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Among some trusted friends (Nerchia, Tex Willer, Porcaccio, Sbattilana II and the Poet) I climbed to the top of the highest apple tree on the plantation and we enjoyed the view of the orchard in all its beauty.

The apple orchard has 16 rows, marked with letters of the alphabet, and the historical part has about 500 trees of various types. Where there were gaps, I planted the first 110 young apple trees in the area: 50 limoncelle, 50 cerine and 10 annurche.

While studying, I came across a curious piece of news: in Geneva, New York State, the government organization Plant Genetic Resources Unit has the largest selection of apple trees in the world. About two thousand five hundred varieties from all over the planet.

This news was the starting point for what I called my “educational path“.

Along the bottom fence, bordering the local road that leads from the sports field under the tanks that were once used to wash clothes, I planted the first 21 different types of apple tree: limoncella, cerina, annurca, renetta, florina, tinella, san giovanni, antica, red delicious, sansa, mula, golden delicious, rosa, granny smith, fuji, gala, red love, abbondanza, janagold, stayman and emperor.

Even these plants have been the subject of introduction and today they all bear the plate on which to trace how they were introduced.

But the story continues and I subsequently planted a kako apple (MM00K) and 7 new varieties of apple tree (gelata, elstar, zitella, astracan, pinova, paradisa and prima) that are now waiting for a parent.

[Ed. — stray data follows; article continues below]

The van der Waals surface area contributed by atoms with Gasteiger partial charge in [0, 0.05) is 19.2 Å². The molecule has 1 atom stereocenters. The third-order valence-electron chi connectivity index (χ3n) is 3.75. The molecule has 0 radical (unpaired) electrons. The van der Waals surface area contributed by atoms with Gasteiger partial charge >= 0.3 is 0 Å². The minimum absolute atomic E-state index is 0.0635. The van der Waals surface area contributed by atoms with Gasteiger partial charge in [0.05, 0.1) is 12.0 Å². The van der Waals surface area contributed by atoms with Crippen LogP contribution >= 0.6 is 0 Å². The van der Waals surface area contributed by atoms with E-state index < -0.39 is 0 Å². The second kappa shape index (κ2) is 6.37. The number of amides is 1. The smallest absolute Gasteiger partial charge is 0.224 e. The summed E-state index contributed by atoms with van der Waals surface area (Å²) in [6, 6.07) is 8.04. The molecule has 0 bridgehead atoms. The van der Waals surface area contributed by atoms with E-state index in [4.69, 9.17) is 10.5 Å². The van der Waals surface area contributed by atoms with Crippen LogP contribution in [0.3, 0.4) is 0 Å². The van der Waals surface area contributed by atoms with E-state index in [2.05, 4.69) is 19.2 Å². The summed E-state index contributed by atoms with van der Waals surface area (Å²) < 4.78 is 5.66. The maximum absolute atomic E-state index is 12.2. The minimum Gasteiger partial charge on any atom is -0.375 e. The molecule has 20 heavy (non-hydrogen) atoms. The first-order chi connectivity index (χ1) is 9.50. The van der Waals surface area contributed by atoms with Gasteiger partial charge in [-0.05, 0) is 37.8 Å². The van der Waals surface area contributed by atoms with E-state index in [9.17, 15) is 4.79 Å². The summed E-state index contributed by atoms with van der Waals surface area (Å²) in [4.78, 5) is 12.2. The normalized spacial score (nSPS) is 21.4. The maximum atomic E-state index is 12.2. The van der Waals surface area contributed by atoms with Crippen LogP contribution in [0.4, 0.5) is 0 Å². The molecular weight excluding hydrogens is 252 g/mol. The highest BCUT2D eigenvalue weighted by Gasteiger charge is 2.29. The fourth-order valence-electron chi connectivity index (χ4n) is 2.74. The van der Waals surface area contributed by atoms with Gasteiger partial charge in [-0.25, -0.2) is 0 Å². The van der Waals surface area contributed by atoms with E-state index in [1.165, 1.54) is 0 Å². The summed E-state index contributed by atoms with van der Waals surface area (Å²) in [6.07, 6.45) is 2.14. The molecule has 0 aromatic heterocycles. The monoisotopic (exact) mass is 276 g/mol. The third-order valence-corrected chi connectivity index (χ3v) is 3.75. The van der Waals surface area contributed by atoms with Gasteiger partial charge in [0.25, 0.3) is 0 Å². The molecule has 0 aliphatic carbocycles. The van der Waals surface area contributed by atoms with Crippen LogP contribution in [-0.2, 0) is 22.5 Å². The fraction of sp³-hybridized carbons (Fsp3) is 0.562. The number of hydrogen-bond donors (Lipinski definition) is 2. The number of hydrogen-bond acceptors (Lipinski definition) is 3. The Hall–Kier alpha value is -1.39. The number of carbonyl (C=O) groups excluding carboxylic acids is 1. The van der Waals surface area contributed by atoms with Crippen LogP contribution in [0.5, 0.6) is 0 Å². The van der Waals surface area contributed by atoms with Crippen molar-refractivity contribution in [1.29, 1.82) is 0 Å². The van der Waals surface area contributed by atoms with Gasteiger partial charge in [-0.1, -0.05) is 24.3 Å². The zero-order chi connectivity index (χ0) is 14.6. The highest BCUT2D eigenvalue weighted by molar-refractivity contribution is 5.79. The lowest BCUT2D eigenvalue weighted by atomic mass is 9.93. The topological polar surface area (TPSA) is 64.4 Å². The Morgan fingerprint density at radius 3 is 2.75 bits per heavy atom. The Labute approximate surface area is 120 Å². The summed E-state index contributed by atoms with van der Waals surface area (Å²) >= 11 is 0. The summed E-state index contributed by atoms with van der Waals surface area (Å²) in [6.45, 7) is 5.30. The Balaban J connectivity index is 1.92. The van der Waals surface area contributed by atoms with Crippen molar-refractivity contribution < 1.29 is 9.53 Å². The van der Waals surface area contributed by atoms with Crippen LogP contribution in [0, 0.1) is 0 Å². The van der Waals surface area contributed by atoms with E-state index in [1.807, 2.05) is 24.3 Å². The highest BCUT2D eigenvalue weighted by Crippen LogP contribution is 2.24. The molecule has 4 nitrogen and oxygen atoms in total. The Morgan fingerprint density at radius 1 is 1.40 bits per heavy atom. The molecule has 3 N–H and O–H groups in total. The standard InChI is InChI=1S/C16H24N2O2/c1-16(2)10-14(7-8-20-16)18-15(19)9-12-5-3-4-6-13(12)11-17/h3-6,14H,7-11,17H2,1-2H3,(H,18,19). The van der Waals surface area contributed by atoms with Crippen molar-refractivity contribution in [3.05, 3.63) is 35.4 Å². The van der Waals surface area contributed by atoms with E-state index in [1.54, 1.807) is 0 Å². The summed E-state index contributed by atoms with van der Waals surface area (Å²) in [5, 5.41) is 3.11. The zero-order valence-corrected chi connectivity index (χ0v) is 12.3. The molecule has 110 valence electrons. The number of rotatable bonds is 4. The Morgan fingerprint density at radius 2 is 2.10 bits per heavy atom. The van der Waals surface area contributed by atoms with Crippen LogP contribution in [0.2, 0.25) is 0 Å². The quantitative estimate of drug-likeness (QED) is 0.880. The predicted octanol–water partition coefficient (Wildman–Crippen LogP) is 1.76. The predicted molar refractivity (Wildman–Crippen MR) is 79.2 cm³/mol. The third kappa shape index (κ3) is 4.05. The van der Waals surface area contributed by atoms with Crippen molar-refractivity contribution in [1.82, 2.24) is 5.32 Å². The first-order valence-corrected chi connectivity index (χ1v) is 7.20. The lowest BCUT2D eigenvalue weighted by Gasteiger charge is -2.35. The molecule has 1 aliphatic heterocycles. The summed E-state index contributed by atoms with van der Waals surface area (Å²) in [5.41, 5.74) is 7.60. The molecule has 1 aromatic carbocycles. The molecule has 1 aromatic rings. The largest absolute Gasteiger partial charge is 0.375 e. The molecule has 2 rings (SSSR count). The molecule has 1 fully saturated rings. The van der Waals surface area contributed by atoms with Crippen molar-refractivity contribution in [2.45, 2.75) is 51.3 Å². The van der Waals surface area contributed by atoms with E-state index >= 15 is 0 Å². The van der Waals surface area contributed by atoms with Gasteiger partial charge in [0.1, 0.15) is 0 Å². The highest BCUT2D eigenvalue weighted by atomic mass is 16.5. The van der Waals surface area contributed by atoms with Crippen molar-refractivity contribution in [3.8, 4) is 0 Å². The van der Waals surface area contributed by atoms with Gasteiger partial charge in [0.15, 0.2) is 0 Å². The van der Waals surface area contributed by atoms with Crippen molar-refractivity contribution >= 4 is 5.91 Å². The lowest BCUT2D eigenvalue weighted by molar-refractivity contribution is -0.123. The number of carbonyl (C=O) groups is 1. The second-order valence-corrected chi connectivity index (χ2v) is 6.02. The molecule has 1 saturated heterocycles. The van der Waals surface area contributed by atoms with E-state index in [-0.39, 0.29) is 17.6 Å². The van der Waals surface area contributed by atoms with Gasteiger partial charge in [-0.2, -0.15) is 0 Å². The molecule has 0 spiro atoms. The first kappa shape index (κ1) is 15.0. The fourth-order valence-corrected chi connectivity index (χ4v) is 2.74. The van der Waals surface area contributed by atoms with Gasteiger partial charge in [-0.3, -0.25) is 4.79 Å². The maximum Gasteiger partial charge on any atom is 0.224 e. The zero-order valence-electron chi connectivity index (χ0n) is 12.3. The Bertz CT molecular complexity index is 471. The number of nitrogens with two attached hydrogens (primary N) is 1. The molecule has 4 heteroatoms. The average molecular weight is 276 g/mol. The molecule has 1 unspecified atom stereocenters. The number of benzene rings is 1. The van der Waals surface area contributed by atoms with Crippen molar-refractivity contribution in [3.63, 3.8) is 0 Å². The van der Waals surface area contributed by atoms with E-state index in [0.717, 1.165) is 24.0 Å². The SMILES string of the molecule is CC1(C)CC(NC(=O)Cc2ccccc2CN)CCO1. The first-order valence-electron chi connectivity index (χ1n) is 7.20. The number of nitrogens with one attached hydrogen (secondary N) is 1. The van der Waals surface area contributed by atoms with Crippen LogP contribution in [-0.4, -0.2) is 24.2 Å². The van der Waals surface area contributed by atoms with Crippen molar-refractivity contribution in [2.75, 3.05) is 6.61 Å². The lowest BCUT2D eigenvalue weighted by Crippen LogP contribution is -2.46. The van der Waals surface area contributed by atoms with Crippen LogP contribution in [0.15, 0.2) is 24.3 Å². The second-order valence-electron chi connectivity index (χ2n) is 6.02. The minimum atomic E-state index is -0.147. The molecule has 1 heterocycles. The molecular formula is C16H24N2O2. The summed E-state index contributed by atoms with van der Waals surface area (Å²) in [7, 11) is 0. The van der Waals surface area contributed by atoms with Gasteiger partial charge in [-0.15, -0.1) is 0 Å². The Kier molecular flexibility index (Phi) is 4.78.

It is my intention to continue to grow the family that embraced this initiative. Chinese proverb:

“The best time to plant a tree is twenty years ago. The second best moment is today.”

And now some news on the phytosanitary defence of fruit plants, such as the natural means to combat aphids, mites and harmful insects, I have been recommended an infusion of garlic created by chopping the bulbs in water and bringing them to a boil.

So I prepared the product that we sprayed on the plants together with the Bordeaux mixture and white oil. You can imagine the smell that we created after the treatment!

The green leaves have faded and now we are waiting for the scents of the fruits …

Flashback!

A few years ago I found myself walking through a market in Boston when I recognized in the crowd the face of an Ortonese who had emigrated to America many years before.

It seemed strange to me, so went over and asked him point-blank if he had anything to do with Ortona dei Marsi.

After a moment of perplexity, his eyes lit up and he insisted that I accept all the fruit he had just bought: there was also a kilo of excellent apples that, perhaps, reminded him of the heavenly ones of his land.

How beautiful Ortona dei Marsi!

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